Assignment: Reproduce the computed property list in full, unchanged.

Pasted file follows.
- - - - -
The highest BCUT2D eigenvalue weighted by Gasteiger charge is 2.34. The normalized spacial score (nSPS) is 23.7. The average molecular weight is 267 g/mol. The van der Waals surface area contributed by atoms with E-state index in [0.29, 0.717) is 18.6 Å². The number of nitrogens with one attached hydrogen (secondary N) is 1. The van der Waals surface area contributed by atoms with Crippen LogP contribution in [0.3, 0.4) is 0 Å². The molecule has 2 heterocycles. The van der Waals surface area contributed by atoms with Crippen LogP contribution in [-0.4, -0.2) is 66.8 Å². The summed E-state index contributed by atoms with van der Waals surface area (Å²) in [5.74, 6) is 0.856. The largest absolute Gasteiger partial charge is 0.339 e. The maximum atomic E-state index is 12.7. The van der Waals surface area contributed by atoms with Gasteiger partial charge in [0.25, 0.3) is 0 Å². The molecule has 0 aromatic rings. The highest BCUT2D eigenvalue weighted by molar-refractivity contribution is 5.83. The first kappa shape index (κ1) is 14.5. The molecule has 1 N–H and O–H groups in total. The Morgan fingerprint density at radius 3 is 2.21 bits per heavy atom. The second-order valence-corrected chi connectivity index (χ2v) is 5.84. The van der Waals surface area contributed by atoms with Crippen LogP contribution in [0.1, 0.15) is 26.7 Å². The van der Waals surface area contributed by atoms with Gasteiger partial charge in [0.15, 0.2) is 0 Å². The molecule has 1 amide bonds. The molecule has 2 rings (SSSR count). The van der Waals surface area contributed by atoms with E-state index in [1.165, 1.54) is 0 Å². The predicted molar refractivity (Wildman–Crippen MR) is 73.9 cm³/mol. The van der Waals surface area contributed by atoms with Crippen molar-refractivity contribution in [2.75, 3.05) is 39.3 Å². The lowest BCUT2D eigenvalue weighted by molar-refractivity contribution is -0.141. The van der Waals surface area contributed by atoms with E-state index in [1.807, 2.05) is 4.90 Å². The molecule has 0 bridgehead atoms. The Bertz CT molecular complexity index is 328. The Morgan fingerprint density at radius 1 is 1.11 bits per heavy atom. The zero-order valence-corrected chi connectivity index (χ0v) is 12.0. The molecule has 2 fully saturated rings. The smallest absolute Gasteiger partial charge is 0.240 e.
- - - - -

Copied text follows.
The highest BCUT2D eigenvalue weighted by Gasteiger charge is 2.34. The normalized spacial score (nSPS) is 23.7. The average molecular weight is 267 g/mol. The van der Waals surface area contributed by atoms with E-state index in [0.29, 0.717) is 18.6 Å². The number of nitrogens with one attached hydrogen (secondary N) is 1. The van der Waals surface area contributed by atoms with Crippen LogP contribution in [0.3, 0.4) is 0 Å². The molecule has 2 heterocycles. The van der Waals surface area contributed by atoms with Crippen LogP contribution in [-0.4, -0.2) is 66.8 Å². The summed E-state index contributed by atoms with van der Waals surface area (Å²) in [5.74, 6) is 0.856. The largest absolute Gasteiger partial charge is 0.339 e. The maximum atomic E-state index is 12.7. The van der Waals surface area contributed by atoms with Gasteiger partial charge in [0.25, 0.3) is 0 Å². The molecule has 0 aromatic rings. The highest BCUT2D eigenvalue weighted by molar-refractivity contribution is 5.83. The first kappa shape index (κ1) is 14.5. The molecule has 1 N–H and O–H groups in total. The Morgan fingerprint density at radius 3 is 2.21 bits per heavy atom. The second-order valence-corrected chi connectivity index (χ2v) is 5.84. The van der Waals surface area contributed by atoms with Crippen LogP contribution in [0.1, 0.15) is 26.7 Å². The van der Waals surface area contributed by atoms with Gasteiger partial charge in [0.15, 0.2) is 0 Å². The molecule has 1 amide bonds. The molecule has 2 rings (SSSR count). The van der Waals surface area contributed by atoms with E-state index in [1.165, 1.54) is 0 Å². The predicted molar refractivity (Wildman–Crippen MR) is 73.9 cm³/mol. The van der Waals surface area contributed by atoms with Crippen molar-refractivity contribution in [2.75, 3.05) is 39.3 Å². The lowest BCUT2D eigenvalue weighted by molar-refractivity contribution is -0.141. The van der Waals surface area contributed by atoms with E-state index in [1.807, 2.05) is 4.90 Å². The molecule has 0 bridgehead atoms. The Bertz CT molecular complexity index is 328. The Morgan fingerprint density at radius 1 is 1.11 bits per heavy atom. The zero-order valence-corrected chi connectivity index (χ0v) is 12.0. The molecule has 2 fully saturated rings. The smallest absolute Gasteiger partial charge is 0.240 e.